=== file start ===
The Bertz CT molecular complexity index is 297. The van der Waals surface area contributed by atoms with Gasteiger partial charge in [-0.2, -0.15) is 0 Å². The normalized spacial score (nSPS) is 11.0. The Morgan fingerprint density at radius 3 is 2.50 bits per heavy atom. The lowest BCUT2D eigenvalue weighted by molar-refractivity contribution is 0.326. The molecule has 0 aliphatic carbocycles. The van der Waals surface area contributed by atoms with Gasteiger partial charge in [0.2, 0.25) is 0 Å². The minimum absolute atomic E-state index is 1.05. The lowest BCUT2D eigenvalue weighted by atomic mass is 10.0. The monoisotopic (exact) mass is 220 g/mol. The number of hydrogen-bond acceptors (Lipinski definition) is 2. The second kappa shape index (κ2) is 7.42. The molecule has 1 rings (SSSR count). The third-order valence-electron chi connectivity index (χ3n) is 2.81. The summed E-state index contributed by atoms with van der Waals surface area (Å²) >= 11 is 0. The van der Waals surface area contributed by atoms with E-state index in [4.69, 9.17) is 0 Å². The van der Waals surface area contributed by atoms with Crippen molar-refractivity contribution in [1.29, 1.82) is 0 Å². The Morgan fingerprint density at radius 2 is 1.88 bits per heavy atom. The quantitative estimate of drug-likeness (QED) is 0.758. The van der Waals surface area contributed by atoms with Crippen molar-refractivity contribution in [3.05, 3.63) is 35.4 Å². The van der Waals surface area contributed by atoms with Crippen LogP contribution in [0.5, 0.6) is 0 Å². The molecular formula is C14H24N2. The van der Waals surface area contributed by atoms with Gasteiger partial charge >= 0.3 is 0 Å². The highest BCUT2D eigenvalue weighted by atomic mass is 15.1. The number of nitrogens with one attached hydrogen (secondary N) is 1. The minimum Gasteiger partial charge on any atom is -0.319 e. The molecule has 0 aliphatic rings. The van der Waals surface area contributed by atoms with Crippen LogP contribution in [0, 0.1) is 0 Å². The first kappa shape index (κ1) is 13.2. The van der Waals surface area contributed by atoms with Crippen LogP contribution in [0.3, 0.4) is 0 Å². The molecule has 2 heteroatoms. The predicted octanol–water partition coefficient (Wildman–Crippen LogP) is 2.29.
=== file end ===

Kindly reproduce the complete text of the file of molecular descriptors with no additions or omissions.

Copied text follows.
The Bertz CT molecular complexity index is 297. The van der Waals surface area contributed by atoms with Gasteiger partial charge in [-0.2, -0.15) is 0 Å². The normalized spacial score (nSPS) is 11.0. The Morgan fingerprint density at radius 3 is 2.50 bits per heavy atom. The lowest BCUT2D eigenvalue weighted by molar-refractivity contribution is 0.326. The molecule has 0 aliphatic carbocycles. The van der Waals surface area contributed by atoms with Gasteiger partial charge in [0.2, 0.25) is 0 Å². The minimum absolute atomic E-state index is 1.05. The lowest BCUT2D eigenvalue weighted by atomic mass is 10.0. The monoisotopic (exact) mass is 220 g/mol. The number of hydrogen-bond acceptors (Lipinski definition) is 2. The second kappa shape index (κ2) is 7.42. The molecule has 1 rings (SSSR count). The third-order valence-electron chi connectivity index (χ3n) is 2.81. The summed E-state index contributed by atoms with van der Waals surface area (Å²) >= 11 is 0. The van der Waals surface area contributed by atoms with E-state index in [4.69, 9.17) is 0 Å². The van der Waals surface area contributed by atoms with Crippen molar-refractivity contribution in [1.29, 1.82) is 0 Å². The Morgan fingerprint density at radius 2 is 1.88 bits per heavy atom. The quantitative estimate of drug-likeness (QED) is 0.758. The van der Waals surface area contributed by atoms with Crippen molar-refractivity contribution in [3.05, 3.63) is 35.4 Å². The van der Waals surface area contributed by atoms with Crippen LogP contribution in [0.5, 0.6) is 0 Å². The molecular formula is C14H24N2. The van der Waals surface area contributed by atoms with Gasteiger partial charge >= 0.3 is 0 Å². The highest BCUT2D eigenvalue weighted by atomic mass is 15.1. The number of nitrogens with one attached hydrogen (secondary N) is 1. The minimum Gasteiger partial charge on any atom is -0.319 e. The molecule has 0 aliphatic rings. The van der Waals surface area contributed by atoms with Crippen LogP contribution in [0, 0.1) is 0 Å². The first kappa shape index (κ1) is 13.2. The van der Waals surface area contributed by atoms with Crippen LogP contribution in [0.3, 0.4) is 0 Å². The molecule has 2 heteroatoms. The predicted octanol–water partition coefficient (Wildman–Crippen LogP) is 2.29.